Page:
In June 1946, a plane traveled from Rome to Paris, crossing over the Mediterranean Sea. There was nothing unusual about this flight except for one thing: For 20 minutes into the plane’s flight, one of its passengers became its pilot. The passenger was Dr. Helen Keller, an American author, educator, and activist who had been blind and deaf since childhood.
Although many women of her generation rarely, or never, fly by plane, this was not Keeler’s first time in the air. Her first trip as a female traveler took place in 1919 on the set of a movie enoughIt is a biographical film about her life, in which she actually appeared. Although Keeler was known throughout the United States by the time she was 16, and internationally by the time she was 24, some audiences still questioned the ability of a blind and deaf person to successfully communicate with people who could hear. Or graduating from college – both are common occurrences. Keeler really did. To combat these doubts, enoughAs they explained, the producers “wanted to show her doing all those things that she does”. [able-bodied] “People do it”, including “scenes where she dresses, just to show the audience that she can, and in which she sleeps, to prove to the curious that she closes her eyes”. Since the airplane, which was still a new technology at the time, was so popular, the producers decided to show Keeler flying as well.
Although Keeler knew including the scene in an alleged biopic was ridiculous (and often sparred with the production team when she found their script unrealistic), she was thrilled at the chance to fly. a news ticker He recounted the event, possibly as a promotion for the film:
Helen Keller herself was never afraid of physical labor. As a child, she was taught to dive into the ocean with a rope around her waist tied to a stake on the beach. I enjoyed skiing and downhill from the steep New England slopes. She also knows that if it would spark public interest in the abilities of blind people, almost anything she could do to get attention would be justified…. Helen was in the air for half an hour, and she says she feels more physically free than at any other time in her life. .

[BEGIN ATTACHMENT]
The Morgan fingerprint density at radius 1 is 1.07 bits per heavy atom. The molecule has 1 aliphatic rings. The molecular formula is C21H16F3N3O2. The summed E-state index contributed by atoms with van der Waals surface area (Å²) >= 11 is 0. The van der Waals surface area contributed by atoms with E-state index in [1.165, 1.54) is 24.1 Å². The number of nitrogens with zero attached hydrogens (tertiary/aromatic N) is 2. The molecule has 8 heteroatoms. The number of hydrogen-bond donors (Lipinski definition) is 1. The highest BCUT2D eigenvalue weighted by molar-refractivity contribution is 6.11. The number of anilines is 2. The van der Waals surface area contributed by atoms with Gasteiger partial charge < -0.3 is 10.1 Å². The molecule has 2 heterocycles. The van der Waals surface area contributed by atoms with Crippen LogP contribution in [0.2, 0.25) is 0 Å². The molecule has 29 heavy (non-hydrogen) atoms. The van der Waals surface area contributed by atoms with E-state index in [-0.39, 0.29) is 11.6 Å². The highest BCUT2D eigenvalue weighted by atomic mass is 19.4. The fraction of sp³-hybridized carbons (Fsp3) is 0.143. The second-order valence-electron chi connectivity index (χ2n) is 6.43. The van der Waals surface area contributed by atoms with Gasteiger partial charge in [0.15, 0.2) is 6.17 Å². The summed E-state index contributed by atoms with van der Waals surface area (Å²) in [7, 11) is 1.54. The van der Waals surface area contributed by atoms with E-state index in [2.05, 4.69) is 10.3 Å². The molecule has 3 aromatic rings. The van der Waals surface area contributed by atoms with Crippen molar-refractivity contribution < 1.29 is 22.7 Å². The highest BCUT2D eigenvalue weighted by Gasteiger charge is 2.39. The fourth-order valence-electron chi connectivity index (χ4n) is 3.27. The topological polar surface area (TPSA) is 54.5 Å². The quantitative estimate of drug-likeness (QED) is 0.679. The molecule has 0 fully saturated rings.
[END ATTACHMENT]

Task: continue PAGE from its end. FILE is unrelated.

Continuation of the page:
As flying technology improved, Keeler found more opportunities to feel this physical freedom. In 1931, she was on a long-distance flight from Newark, New Jersey, to Washington, D.C., a 200-mile (322 km) trip that culminated in meeting the President of the United States. New York times She covered the flight, and reported that Keeler likened the plane to “a mighty graceful bird sailing through a boundless sky”.
This takes us back to 1946: the year Helen Keller flew herself.
Keeler and her companion Polly Thompson, who translated Keeler’s speech for the others and spoke to Keeler by pressing symbols in her hand, were traveling to Europe (and later India, Africa, and the Middle East) on behalf of IDA. outside blind. When the small plane crossed the Mediterranean Sea, Keeler took over as the pilot.
Later I did Tell the story to a Scottish reporter In the same way you piloted the ‘airplane’, by ‘talking’ the hands between it and it [Thomson]Thompson signed off the pilot’s instructions for Keeler as Keeler took charge in the copilot’s seat. “The flight crew were amazed by her sensitive touch on the controls,” Thompson said. I just sat there and flew the plane calmly and steadily. As a pilot, Keeler felt the “fine motion” of the plane better than ever.
Although news coverage treated the flight as a miracle, Keeler isn’t the only deaf-blind person to fly a plane. For example, in 2012, 15-year-old Katie Inman (who, like Keeler, primarily used tactile sign language to communicate) navigate airplane in Florida. A flight instructor assisted her during takeoff and landing, and handed her the controls when the plane came to rest at an altitude of 2,600 feet (about 792 meters).
Questioning the ability of the deaf-blind He didn’t end in Keeler’s life. However, her reputation as a writer, speaker, activist (and one-time pilot) helped remove the social stigma surrounding blindness, which was often associated early in her career with venereal disease. Before Keller, blindness was a taboo subject in women’s magazines. When I became a public figure, even Ladies’ Home Journal She has published her writings on blindness and disability. With Keeler writing books, lecturing, and flying, public ignorance about deafblindness could no longer be left unacknowledged.